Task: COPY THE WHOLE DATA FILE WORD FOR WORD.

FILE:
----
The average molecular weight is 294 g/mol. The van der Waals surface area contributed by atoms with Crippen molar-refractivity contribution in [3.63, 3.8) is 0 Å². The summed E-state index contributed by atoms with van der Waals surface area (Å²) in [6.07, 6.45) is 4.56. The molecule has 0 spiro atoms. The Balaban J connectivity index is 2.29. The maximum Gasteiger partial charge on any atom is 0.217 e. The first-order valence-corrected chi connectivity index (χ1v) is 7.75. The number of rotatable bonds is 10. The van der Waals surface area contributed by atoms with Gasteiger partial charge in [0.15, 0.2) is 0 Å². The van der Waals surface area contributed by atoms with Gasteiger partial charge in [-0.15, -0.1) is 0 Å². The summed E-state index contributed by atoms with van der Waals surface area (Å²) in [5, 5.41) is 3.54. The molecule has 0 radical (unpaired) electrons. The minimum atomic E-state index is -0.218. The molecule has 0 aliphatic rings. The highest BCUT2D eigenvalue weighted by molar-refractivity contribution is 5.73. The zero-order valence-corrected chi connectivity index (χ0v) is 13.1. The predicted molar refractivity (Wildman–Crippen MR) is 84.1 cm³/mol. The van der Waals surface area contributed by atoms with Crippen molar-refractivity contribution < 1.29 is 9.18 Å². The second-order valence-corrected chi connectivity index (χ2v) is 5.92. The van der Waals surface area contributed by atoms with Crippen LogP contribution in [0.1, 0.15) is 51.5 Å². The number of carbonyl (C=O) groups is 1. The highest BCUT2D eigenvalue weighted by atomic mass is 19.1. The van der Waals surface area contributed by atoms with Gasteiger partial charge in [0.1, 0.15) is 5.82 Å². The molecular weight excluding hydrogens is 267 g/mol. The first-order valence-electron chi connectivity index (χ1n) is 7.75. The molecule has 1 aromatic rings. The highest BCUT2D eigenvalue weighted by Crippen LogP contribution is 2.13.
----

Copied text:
The average molecular weight is 294 g/mol. The van der Waals surface area contributed by atoms with Crippen molar-refractivity contribution in [3.63, 3.8) is 0 Å². The summed E-state index contributed by atoms with van der Waals surface area (Å²) in [6.07, 6.45) is 4.56. The molecule has 0 spiro atoms. The Balaban J connectivity index is 2.29. The maximum Gasteiger partial charge on any atom is 0.217 e. The first-order valence-corrected chi connectivity index (χ1v) is 7.75. The number of rotatable bonds is 10. The van der Waals surface area contributed by atoms with Gasteiger partial charge in [0.15, 0.2) is 0 Å². The van der Waals surface area contributed by atoms with Gasteiger partial charge in [-0.15, -0.1) is 0 Å². The summed E-state index contributed by atoms with van der Waals surface area (Å²) in [5, 5.41) is 3.54. The molecule has 0 radical (unpaired) electrons. The minimum atomic E-state index is -0.218. The molecule has 0 aliphatic rings. The highest BCUT2D eigenvalue weighted by molar-refractivity contribution is 5.73. The zero-order valence-corrected chi connectivity index (χ0v) is 13.1. The predicted molar refractivity (Wildman–Crippen MR) is 84.1 cm³/mol. The van der Waals surface area contributed by atoms with Crippen molar-refractivity contribution < 1.29 is 9.18 Å². The second-order valence-corrected chi connectivity index (χ2v) is 5.92. The van der Waals surface area contributed by atoms with Crippen LogP contribution in [0.1, 0.15) is 51.5 Å². The number of carbonyl (C=O) groups is 1. The highest BCUT2D eigenvalue weighted by atomic mass is 19.1. The van der Waals surface area contributed by atoms with Gasteiger partial charge in [0.1, 0.15) is 5.82 Å². The molecular weight excluding hydrogens is 267 g/mol. The first-order valence-electron chi connectivity index (χ1n) is 7.75. The molecule has 1 aromatic rings. The highest BCUT2D eigenvalue weighted by Crippen LogP contribution is 2.13.